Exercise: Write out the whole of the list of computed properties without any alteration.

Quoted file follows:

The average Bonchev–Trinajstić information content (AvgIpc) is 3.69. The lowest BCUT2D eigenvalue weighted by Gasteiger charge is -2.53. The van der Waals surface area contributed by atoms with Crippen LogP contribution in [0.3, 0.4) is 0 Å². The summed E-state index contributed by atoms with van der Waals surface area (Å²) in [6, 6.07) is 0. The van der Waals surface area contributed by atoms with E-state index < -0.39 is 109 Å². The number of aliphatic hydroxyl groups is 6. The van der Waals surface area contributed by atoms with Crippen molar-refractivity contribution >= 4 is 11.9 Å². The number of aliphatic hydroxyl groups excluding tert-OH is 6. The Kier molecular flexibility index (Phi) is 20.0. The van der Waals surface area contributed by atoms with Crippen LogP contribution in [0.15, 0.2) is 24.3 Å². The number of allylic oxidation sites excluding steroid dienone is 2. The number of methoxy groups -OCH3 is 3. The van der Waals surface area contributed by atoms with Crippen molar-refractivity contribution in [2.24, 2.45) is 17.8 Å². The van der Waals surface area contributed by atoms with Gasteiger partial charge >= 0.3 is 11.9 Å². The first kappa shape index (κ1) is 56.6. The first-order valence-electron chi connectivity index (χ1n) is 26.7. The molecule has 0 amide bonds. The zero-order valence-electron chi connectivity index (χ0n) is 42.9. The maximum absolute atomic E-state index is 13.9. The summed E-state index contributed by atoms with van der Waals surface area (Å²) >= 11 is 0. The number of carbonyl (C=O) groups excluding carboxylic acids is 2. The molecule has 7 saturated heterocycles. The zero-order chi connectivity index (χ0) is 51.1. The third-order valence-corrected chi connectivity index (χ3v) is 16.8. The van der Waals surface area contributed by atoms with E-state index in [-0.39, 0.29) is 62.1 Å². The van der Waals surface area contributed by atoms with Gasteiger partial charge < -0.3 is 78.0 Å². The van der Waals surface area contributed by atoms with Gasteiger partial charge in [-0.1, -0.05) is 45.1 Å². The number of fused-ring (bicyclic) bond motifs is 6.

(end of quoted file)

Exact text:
The average Bonchev–Trinajstić information content (AvgIpc) is 3.69. The lowest BCUT2D eigenvalue weighted by Gasteiger charge is -2.53. The van der Waals surface area contributed by atoms with Crippen LogP contribution in [0.3, 0.4) is 0 Å². The summed E-state index contributed by atoms with van der Waals surface area (Å²) in [6, 6.07) is 0. The van der Waals surface area contributed by atoms with E-state index < -0.39 is 109 Å². The number of aliphatic hydroxyl groups is 6. The van der Waals surface area contributed by atoms with Crippen molar-refractivity contribution >= 4 is 11.9 Å². The number of aliphatic hydroxyl groups excluding tert-OH is 6. The Kier molecular flexibility index (Phi) is 20.0. The van der Waals surface area contributed by atoms with Crippen LogP contribution in [0.15, 0.2) is 24.3 Å². The number of allylic oxidation sites excluding steroid dienone is 2. The number of methoxy groups -OCH3 is 3. The van der Waals surface area contributed by atoms with Crippen molar-refractivity contribution in [2.24, 2.45) is 17.8 Å². The van der Waals surface area contributed by atoms with Gasteiger partial charge >= 0.3 is 11.9 Å². The first kappa shape index (κ1) is 56.6. The first-order valence-electron chi connectivity index (χ1n) is 26.7. The molecule has 0 amide bonds. The zero-order valence-electron chi connectivity index (χ0n) is 42.9. The maximum absolute atomic E-state index is 13.9. The summed E-state index contributed by atoms with van der Waals surface area (Å²) >= 11 is 0. The number of carbonyl (C=O) groups excluding carboxylic acids is 2. The molecule has 7 saturated heterocycles. The zero-order chi connectivity index (χ0) is 51.1. The third-order valence-corrected chi connectivity index (χ3v) is 16.8. The van der Waals surface area contributed by atoms with E-state index in [-0.39, 0.29) is 62.1 Å². The van der Waals surface area contributed by atoms with Gasteiger partial charge < -0.3 is 78.0 Å². The van der Waals surface area contributed by atoms with Gasteiger partial charge in [-0.1, -0.05) is 45.1 Å². The number of fused-ring (bicyclic) bond motifs is 6.